Balloon-assisted coil embolization and large stent delivery for cerebral aneurysms with a new generation of dual lumen balloons (Copernic 2L)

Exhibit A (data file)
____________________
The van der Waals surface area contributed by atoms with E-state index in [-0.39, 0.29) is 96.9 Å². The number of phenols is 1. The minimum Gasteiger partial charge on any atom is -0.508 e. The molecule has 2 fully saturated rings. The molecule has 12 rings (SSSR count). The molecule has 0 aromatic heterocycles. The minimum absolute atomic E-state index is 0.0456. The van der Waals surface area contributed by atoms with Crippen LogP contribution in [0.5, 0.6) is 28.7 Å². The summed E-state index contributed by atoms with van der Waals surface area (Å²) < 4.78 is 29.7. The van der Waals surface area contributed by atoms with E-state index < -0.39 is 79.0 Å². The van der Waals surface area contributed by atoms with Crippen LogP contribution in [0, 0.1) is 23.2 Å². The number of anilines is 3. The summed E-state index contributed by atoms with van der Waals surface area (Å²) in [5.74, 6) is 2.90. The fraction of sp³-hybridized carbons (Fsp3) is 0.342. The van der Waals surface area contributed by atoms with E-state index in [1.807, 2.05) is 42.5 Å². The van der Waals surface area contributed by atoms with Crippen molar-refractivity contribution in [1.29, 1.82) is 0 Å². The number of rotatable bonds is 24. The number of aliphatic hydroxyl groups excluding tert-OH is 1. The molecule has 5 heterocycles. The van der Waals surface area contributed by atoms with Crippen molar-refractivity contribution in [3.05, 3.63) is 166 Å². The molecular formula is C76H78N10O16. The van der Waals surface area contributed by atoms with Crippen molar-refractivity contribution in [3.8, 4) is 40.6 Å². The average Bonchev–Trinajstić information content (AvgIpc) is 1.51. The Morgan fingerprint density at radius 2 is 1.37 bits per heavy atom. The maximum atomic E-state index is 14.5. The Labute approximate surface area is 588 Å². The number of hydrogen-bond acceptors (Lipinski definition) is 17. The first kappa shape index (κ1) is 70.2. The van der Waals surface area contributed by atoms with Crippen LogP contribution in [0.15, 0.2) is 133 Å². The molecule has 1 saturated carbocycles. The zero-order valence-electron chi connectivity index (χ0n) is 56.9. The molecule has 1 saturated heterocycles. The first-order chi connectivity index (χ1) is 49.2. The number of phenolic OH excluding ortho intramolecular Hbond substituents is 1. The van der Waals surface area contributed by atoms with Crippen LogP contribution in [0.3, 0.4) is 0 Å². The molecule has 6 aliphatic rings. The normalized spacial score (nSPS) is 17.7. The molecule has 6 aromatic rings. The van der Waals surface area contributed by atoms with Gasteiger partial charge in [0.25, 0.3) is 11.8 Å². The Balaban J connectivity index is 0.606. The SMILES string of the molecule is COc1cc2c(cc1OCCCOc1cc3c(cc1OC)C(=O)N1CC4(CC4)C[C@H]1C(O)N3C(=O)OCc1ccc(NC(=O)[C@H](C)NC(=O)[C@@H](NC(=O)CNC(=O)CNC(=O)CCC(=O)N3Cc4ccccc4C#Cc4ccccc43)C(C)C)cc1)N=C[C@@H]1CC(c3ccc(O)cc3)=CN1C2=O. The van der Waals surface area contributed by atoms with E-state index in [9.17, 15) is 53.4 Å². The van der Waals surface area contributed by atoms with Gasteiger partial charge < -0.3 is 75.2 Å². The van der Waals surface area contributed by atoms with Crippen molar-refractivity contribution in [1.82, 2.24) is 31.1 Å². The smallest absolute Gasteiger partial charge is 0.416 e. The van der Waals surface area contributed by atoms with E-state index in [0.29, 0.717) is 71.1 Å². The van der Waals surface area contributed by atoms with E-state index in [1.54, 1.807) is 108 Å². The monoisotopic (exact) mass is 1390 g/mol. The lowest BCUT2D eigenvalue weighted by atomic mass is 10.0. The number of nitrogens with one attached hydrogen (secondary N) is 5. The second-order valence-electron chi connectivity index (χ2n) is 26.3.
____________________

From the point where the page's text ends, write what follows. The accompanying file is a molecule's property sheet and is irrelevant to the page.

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IntroductionDual coaxial lumen balloon microcatheters through which small stents can be delivered have recently been described. We report a series of a new type of dual lumen balloon catheter with a parallel lumen design enabling enhanced inflation and deflation properties through which larger stents may be deployed, including flow diverters (FD).MethodsAll aneurysms that were treated with a Copernic 2L (COP2L) dual lumen balloon catheter at our institution between February 2014 and December 2016 were assessed. Patient demographics, aneurysm characteristics, clinical and angiographic follow-up, as well as adverse events were analyzed.ResultsA total of 18 aneurysms in 16 patients (14 women) were treated with the COP2L. Mean maximal aneurysm diameter was 6.4 mm, mean neck size was 3.3 mm (min 1; max 6.3), and mean aneurysm height/width was 1.1 (min 0.5; max 2.1). The COP2L was used for balloon-remodeled coiling exclusively in 2 aneurysms; coiling and FD stenting in 8; coiling and braided stent delivery in 3; coiling, braided and FD stenting in 1; and FD stenting without coiling in 4 (stenting alone). The rate of Roy–Raymond 1 (complete occlusion) changed from 22% in the immediate postoperative period to 100% at 3 months (mean imaging follow-up 8.2 months). There were three technical complications (3/16, 18.7%), including a perforation and two thromboembolic asymptomatic events that were rapidly controlled with the COP2L. There was no immediate or delayed morbidity or mortality (modified Rankin Scale score 0–1 in 100% of patients).ConclusionThe COP2L is a new type of dual lumen balloon catheter that may be useful for balloon and/or stent-assisted coiling of cerebral aneurysms. The same device can be used to deliver stents up to 4.5 mm and to optimize stent/wall apposition or serve as a life-saving tool in case of thromboembolic or hemorrhagic events. Long-term efficacy and safety need to be further assessed with larger case-controlled cohorts.

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